The End of the Street Railway


Birney 128 on Route 1 Belt Line travels along Barrington Street followed by another Birney, car number unknown. From Nova Scotia Archives, Photographer Unknown

After World War II ended, Nova Scotia Light and Power took stock of the state of the street railway in Halifax. During the war, the streetcars were subjected to huge loads of passengers that wore out the Birneys and the tracks they ran on. There was very little opportunity to do maintenance, if materials were even available during the war, due to the huge crowds the cars carried. The company found that nearly all of the cars and rails would need to be replaced. Rather than replacing the tracks and ordering new cars, it was decided to replace the entire street railway system with a fleet of 65 new electric trolleybuses which began to roll out in 1949.

Nova Scotia Light and Power devised a scheme to transition the streetcar routes to the new trolleybus operations. The first routes to begin trolley bus operations would be routes 1 &2 (The Belt Line) and routes 7 & 8 (Agricola - South Park / Windsor - Inglis). The routing of the trolleybuses would change slightly in the downtown area compared with the old streetcar routes.

Because trolley buses run on rubber tires rather than steel rails, two overhead wires were needed instead of one. This meant that streetcar service would end before the new trolleybuses could begin operations. Diesel buses operated along portions of a route while the overhead wires were changed over.

On March 26, 1949, the last car to operate in revenue service in the downtown was car 177, which decorated with a sad face for the occasion with farewell messages on the sides and rear.

The side read:
"Good-bye, my friends, good-bye !
Good-bye, my friends, this is the end; I've travelled miles and miles and watched your faces through the years, show anger, tears and smiles;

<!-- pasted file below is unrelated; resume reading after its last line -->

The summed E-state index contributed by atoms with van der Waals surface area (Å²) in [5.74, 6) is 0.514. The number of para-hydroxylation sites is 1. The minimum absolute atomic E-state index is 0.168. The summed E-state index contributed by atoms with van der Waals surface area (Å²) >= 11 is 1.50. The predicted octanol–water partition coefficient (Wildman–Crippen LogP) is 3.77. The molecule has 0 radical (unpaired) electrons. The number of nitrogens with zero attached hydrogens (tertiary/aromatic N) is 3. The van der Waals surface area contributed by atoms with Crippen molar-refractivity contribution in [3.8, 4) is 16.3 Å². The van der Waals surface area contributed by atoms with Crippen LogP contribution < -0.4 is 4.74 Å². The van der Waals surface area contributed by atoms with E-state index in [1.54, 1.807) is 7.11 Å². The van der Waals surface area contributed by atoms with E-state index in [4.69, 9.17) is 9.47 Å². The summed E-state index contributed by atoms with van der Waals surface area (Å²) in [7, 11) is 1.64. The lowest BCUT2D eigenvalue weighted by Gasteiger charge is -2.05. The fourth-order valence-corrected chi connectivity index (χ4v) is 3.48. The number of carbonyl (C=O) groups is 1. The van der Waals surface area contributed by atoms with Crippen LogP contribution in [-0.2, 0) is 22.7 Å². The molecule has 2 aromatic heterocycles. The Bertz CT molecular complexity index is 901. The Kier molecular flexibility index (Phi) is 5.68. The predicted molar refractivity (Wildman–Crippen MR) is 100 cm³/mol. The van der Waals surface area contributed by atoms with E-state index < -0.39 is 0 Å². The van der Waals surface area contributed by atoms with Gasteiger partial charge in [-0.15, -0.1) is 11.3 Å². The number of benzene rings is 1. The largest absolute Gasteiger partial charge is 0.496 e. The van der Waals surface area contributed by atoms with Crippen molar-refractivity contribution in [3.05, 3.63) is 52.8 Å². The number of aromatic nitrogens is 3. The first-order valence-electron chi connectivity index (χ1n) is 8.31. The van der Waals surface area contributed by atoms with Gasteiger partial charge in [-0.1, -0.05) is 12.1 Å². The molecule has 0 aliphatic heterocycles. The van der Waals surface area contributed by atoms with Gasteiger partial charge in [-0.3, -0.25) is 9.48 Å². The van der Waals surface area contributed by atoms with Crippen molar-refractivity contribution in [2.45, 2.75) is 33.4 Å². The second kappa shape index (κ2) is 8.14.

Although you've criticized my looks And said I was too slow, I got you there and brought you back, through rain and sleet and snow. "

The message on the back for motorists read:
Farewell to all you motorists, to-day my journey ends!
So let's forget past arguments, shake hands and part as friends.
You've followed me around the streets and many times you swore
Because I beat you to the stop and dared you to pass my door!


Photographer, with a Camera and Tripod, Photographing a Decorated Birney Streetcar, Marking the End of Tram-Car Service in the Main Part of Halifax, 26 March 1949. From Nova Scotia Archives, Photographer Unknown

With the old overhead wires for streetcars removed in the downtown, the remaining streetcars could no longer operate into downtown. Until the remainder of the route could be transitioned to trolleybus operation, the streetcars operated at their extremities and passengers were required to transfer to trolleybuses to reach downtown. Additionally, the cars could not reach the car barns, so the cars were parked on the streets over night.

As routes were converted to trolleybus operations, the Birneys serving the route were towed to the car barn by truck to be scrapped. On April 30, 1949, car 157 became the last car to operate under power in revenue service on the Richmond line, the oldest section of street railway in the city.


Trolley bus on Route 2 Belt Line stopped in front of Zellers on Barrington St, today home to the Discovery Centre. Photographer unknown, collection of Illinois Railway Museum's Strahorn Library

Although there were many offers to purchase the retired cars, the company did not think it was proper for the cars, which served Haligonians and visitors faithfully for years, to end up as roadside attractions or left to decay in the countryside. The company decided it was more respectful for the cars to be scrapped. Unfortunately, not a single car was preserved for historic purposes.

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